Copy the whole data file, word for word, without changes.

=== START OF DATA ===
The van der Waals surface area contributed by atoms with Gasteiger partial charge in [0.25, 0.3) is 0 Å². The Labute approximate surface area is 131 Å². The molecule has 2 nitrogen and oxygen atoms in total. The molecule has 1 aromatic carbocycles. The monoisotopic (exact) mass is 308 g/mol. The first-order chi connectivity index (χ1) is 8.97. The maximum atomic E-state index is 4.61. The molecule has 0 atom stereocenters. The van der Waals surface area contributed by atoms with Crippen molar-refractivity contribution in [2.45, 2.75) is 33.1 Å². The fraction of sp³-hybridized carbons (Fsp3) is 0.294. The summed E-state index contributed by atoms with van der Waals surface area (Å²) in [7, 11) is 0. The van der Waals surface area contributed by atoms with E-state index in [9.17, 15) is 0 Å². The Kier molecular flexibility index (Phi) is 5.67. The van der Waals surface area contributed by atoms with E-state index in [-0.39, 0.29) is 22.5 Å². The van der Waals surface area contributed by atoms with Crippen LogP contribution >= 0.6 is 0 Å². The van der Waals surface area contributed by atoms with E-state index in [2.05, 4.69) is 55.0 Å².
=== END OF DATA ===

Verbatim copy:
The van der Waals surface area contributed by atoms with Gasteiger partial charge in [0.25, 0.3) is 0 Å². The Labute approximate surface area is 131 Å². The molecule has 2 nitrogen and oxygen atoms in total. The molecule has 1 aromatic carbocycles. The monoisotopic (exact) mass is 308 g/mol. The first-order chi connectivity index (χ1) is 8.97. The maximum atomic E-state index is 4.61. The molecule has 0 atom stereocenters. The van der Waals surface area contributed by atoms with Crippen molar-refractivity contribution in [2.45, 2.75) is 33.1 Å². The fraction of sp³-hybridized carbons (Fsp3) is 0.294. The summed E-state index contributed by atoms with van der Waals surface area (Å²) in [7, 11) is 0. The van der Waals surface area contributed by atoms with E-state index in [9.17, 15) is 0 Å². The Kier molecular flexibility index (Phi) is 5.67. The van der Waals surface area contributed by atoms with E-state index in [-0.39, 0.29) is 22.5 Å². The van der Waals surface area contributed by atoms with Crippen LogP contribution >= 0.6 is 0 Å². The van der Waals surface area contributed by atoms with E-state index in [2.05, 4.69) is 55.0 Å².